Putting the Community Back in College

public croppedCommunity colleges have been much in the news since President Obama proposed free tuition for millions of students. This plan isn’t cheap and states will have to change their spending habits to reap the benefits of expanded community college for all.  They’ll need to invest considerable sums to both match the President’s proposal, and reverse historic declines in state funding so that they have the capacity to serve millions of new students.

But why should states invest in community colleges instead of relying on for-profit schools to fill the gaps, as they have done for the past decade?

Community colleges train students for much lower tuition than for-profit schools.  Students can get a comparable (or better) education for a fraction of the cost, leading to much lower rates of student debt.  This justifies some measure of state investment, if only to keep the scourges of high debt burden and default from ruining the lives of local students.

Community colleges also offer community benefits that for-profit schools do not. 

These institutions are not just “tickets to the middle class” Continue reading

Wherefore Art Thou, Higher Education Act?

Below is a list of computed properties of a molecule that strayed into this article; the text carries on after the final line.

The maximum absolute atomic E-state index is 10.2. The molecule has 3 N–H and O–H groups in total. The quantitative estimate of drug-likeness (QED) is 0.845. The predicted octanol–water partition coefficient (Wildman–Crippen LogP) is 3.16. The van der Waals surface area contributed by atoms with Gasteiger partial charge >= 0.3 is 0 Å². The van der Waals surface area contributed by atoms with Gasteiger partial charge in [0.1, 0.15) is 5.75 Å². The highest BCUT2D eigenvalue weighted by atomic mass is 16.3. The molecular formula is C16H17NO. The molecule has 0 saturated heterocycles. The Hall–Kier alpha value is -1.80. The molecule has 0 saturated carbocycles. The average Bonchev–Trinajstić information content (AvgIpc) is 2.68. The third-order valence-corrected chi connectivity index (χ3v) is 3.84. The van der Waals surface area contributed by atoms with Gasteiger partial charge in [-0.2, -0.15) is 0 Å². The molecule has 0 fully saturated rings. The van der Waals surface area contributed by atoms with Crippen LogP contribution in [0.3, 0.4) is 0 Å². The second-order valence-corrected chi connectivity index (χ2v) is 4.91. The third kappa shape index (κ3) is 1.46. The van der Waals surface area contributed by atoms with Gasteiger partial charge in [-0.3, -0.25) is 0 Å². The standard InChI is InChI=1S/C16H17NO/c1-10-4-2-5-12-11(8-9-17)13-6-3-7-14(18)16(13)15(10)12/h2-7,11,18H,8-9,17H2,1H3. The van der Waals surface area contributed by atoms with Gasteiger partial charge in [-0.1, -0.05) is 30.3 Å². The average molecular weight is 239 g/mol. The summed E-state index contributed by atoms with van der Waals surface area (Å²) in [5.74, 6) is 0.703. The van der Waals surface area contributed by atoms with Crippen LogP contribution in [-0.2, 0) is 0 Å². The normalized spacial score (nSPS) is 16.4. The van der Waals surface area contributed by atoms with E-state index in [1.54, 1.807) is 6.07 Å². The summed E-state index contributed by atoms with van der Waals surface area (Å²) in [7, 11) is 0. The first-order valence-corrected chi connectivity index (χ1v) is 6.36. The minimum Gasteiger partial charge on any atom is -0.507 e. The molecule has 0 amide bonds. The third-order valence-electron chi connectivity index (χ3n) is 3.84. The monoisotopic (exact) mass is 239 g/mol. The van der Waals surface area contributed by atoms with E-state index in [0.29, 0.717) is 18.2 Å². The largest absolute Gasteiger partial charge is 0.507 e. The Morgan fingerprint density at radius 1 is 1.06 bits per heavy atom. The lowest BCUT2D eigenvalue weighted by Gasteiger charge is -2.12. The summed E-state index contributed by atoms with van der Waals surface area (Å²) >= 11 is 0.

This week’s guest post is contributed by Marie Vanderbilt, a 3L at American University Washington College of Law.  Marie breaks down the past, present and future of the Higher Education Act, the umbrella statute for most federal aid.

Will Congress manage to reauthorize the Higher Education Act of 1965 (HEA) before it sunsets at year’s end? The HEA formed one of the main pillars of the Johnson Administration’s War on Poverty (watch LBJ deliver the 1964 State of the Union, minute 20:20.)  The goal was to ensure that no one would be denied an education because of their financial situation.  The HEA removed financial barriers to higher education by authorizing a program of need-based grants and student-support programs. Since 1965, the HEA has been repeatedly reauthorized, most recently in 2008. Each time, the HEA has been amended, edited, and expanded. However, the foundational belief in the importance of access to education remains.

With Congress deadlocked over the budget, it is hard to imagine a serious conversation about how we should fund our system of higher education.  The Senate HELP Committee held new hearings this past month, at least a glimmer of activity.  The last time, Congress didn’t manage to reauthorize until five years after the deadline.  The purpose of having laws sunset is to open up programs for inspection and debate.  In the case of higher education, that moment will soon be overdue.